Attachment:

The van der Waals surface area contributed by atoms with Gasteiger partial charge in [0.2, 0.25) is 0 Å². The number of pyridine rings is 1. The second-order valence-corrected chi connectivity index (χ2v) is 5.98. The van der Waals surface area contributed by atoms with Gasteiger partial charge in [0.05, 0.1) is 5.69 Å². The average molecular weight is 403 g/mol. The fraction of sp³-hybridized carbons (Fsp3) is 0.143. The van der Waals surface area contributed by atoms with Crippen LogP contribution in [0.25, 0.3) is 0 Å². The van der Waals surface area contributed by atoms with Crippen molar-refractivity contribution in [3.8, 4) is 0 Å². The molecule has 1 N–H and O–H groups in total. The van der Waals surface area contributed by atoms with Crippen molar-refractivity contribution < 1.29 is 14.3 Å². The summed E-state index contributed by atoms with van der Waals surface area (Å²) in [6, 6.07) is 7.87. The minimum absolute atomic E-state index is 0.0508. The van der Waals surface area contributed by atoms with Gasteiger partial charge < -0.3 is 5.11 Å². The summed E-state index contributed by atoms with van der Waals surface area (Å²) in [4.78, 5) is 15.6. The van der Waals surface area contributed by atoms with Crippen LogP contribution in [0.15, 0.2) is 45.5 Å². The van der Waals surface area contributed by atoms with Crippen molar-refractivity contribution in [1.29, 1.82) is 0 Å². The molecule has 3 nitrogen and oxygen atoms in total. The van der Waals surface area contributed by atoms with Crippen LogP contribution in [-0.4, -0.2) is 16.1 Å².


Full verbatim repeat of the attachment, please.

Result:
The van der Waals surface area contributed by atoms with Gasteiger partial charge in [0.2, 0.25) is 0 Å². The number of pyridine rings is 1. The second-order valence-corrected chi connectivity index (χ2v) is 5.98. The van der Waals surface area contributed by atoms with Gasteiger partial charge in [0.05, 0.1) is 5.69 Å². The average molecular weight is 403 g/mol. The fraction of sp³-hybridized carbons (Fsp3) is 0.143. The van der Waals surface area contributed by atoms with Crippen LogP contribution in [0.25, 0.3) is 0 Å². The van der Waals surface area contributed by atoms with Crippen molar-refractivity contribution in [3.8, 4) is 0 Å². The molecule has 1 N–H and O–H groups in total. The van der Waals surface area contributed by atoms with Crippen molar-refractivity contribution < 1.29 is 14.3 Å². The summed E-state index contributed by atoms with van der Waals surface area (Å²) in [6, 6.07) is 7.87. The minimum absolute atomic E-state index is 0.0508. The van der Waals surface area contributed by atoms with Gasteiger partial charge < -0.3 is 5.11 Å². The summed E-state index contributed by atoms with van der Waals surface area (Å²) in [4.78, 5) is 15.6. The van der Waals surface area contributed by atoms with Crippen LogP contribution in [0.15, 0.2) is 45.5 Å². The van der Waals surface area contributed by atoms with Crippen molar-refractivity contribution in [1.29, 1.82) is 0 Å². The molecule has 3 nitrogen and oxygen atoms in total. The van der Waals surface area contributed by atoms with Crippen LogP contribution in [-0.4, -0.2) is 16.1 Å².